Archive for atlanta

it’s done

Posted in atlanta with tags , , , , on September 6, 2012 by kaffeemitschlag

Well, mostly. It’s installed and it’s on public display. The official debut is Saturday, but I mean, it’s public art, so you can go look at it now if you’re in Reynoldstown, specifically off Kirkwood Avenue and directly behind the Stein Steel factory (which I always imagine is just full of shirtless steelworkers hammering on anvils, but maybe that’s just me). I’d still like to add a few things (as a professional sports anti-fan, I still lack any Braves or Falcons memorabilia for Turner Field & the Georgia Dome), and chances are it’s a certainty that I’ll be tweaking it and repairing it over the next three months. But here it is:

Another vantage point, as the direct perspective tends to fade into two dimensions:

A close-up of Little Five Points / Edgewood (my own neighborhood is littered with the refuse of sweetgum trees, so I added them earlier today):

I added Oakland City at the last minute (lots of old hangars and steel-ensconced warehouses there):

I still have a lot of work to do, in my opinion. But it’s now available to be scrutinized by the public eye, which is both exhilarating and frightening.

atlanta, squared

Posted in atlanta with tags , , , , , on January 14, 2012 by kaffeemitschlag

DISCLAIMER: A well-traveled (within city limits) Atlantan will note that some of these may seem off, that they should be larger or smaller than the space given. While maintaining as accurate a representation as possible, some square mileage stems from the location’s (usually a neighborhood) own claims, not professional measurements; and some buildings include only the ground floors’ occupied space as opposed to the entirety of the square footage within (warping some of the university areas, for one). So take this one with a grain of salt until I one day map these all out professionally myself, which will never happen, because that would take forever. But enjoy!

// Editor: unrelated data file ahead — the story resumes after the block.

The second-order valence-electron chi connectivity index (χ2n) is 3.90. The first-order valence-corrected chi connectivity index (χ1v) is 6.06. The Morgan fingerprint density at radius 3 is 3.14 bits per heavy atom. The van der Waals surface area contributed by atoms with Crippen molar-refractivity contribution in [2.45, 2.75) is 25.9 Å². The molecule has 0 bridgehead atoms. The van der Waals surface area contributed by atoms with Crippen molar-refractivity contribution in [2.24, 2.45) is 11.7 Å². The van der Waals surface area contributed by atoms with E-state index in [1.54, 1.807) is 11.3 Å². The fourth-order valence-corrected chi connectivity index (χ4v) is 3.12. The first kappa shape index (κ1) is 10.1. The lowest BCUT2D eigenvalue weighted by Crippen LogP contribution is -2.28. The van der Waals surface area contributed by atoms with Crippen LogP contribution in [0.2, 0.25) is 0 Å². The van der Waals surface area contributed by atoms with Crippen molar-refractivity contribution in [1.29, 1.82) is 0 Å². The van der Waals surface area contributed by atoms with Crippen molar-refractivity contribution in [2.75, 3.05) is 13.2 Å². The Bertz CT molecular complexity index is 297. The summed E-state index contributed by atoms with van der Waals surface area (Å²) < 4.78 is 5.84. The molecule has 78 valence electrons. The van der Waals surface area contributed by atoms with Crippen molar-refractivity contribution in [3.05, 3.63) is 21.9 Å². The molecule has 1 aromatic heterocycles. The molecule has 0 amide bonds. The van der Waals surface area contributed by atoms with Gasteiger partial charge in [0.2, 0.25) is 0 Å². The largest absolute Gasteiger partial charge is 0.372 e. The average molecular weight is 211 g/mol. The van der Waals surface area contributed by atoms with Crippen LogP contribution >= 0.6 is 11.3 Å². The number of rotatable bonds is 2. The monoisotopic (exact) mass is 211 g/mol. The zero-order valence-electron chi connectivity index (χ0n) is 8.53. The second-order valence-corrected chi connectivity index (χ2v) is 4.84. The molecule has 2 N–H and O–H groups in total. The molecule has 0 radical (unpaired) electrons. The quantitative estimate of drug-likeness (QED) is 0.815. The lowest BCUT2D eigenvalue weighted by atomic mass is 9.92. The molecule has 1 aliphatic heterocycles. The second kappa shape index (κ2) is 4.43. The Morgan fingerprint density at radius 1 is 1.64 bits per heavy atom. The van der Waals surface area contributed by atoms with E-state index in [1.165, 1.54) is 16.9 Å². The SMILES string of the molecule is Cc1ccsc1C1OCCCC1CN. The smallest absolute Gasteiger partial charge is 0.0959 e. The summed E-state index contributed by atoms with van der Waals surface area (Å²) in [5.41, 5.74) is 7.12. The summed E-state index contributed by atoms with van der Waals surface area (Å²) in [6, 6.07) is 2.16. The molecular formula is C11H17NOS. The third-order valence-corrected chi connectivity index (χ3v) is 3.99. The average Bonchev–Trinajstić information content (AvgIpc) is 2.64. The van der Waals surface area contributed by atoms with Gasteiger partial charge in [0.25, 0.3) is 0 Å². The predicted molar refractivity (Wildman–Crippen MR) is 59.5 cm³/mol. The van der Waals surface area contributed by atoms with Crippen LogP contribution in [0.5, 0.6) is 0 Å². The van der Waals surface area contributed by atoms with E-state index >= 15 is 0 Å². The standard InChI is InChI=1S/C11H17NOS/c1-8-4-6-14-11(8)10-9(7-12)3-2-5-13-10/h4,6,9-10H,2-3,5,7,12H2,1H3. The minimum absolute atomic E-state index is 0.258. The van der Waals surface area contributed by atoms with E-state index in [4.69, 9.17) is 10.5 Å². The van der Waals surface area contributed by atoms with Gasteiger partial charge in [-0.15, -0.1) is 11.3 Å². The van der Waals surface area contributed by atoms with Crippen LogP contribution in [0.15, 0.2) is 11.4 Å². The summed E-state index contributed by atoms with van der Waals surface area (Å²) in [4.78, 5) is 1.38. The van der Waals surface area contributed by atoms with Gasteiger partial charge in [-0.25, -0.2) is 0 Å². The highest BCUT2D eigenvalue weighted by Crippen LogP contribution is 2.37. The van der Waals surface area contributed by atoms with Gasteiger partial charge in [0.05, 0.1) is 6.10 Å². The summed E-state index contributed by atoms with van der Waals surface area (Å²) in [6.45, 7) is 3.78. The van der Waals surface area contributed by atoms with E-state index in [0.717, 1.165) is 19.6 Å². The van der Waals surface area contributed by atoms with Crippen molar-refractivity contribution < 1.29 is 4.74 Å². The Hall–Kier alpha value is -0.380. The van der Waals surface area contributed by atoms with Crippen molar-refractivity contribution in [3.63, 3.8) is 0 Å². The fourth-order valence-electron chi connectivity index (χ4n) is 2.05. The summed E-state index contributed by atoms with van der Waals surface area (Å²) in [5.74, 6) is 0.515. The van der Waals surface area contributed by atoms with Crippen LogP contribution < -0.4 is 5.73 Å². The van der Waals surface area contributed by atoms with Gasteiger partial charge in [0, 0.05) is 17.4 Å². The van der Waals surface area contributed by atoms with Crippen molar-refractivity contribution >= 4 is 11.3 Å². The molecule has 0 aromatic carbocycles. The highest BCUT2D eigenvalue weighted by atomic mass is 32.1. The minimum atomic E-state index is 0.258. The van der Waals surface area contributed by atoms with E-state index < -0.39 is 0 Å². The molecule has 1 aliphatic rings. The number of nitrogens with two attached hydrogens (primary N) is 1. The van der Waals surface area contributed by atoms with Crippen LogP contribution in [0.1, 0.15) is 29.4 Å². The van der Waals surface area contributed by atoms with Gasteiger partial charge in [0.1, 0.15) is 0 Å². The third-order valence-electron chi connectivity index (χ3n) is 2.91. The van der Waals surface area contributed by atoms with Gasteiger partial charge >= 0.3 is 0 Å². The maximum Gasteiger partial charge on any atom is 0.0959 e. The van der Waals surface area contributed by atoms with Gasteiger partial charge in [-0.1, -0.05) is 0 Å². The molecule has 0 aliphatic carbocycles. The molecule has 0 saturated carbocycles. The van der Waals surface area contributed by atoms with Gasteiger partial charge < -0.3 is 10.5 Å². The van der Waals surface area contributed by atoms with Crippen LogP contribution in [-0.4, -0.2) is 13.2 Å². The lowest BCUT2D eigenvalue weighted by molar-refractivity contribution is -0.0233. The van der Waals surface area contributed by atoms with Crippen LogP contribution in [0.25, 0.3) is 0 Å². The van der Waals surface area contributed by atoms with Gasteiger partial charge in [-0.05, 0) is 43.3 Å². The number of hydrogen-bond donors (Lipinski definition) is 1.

You’re gonna definitely wanna use zoom on this one, kids.

Just a quick exercise in data visualization in the vein of David McCandless, premier infographicist. This graphic is the first of what I hope to be many more that fulfill two goals: the inclusion of straightforward visualization of numerical data, as opposed to the usual facts & figures which have decorated this page so far: and the ability to generate simple but effective visuals that can be generated more quickly than and in between those same, more elaborate, graphics I’ve been doing. Instead of taking a month or more, for instance, I completed the research and design of this particular one in about 24 hours (not total; I literally had this idea yesterday). I will also probably continue to add new data to this one (for instance, oh, I didn’t put in any sports arenas or whatever [edit: now I have!]).

As to what you’re actually seeing, I’ve taken the acreage of several Atlanta landmarks, parks, and neighborhoods and condensed them into simple squares for easy comparison, with the colors indicating the various categories. I almost included Stone Mountain Park and Hartsfield-Jackson International Airport, but they are HUGE. Stone Mountain, for instance, is about five times the size of this graph. The airport is, seriously, even bigger. It is a big airport.

the city too busy to stop and read a plaque for once

Posted in atlanta with tags , , , , , , , on July 11, 2011 by kaffeemitschlag

Did you know Atlanta is one of the only true skyscraper cities in the United States? Outside of New York & Chicago, Atlanta’s buildings are taller than any others in the Western Hemisphere. Whether you’ve never been to Atlanta or have lived here your entire life, chances are you learned that just now.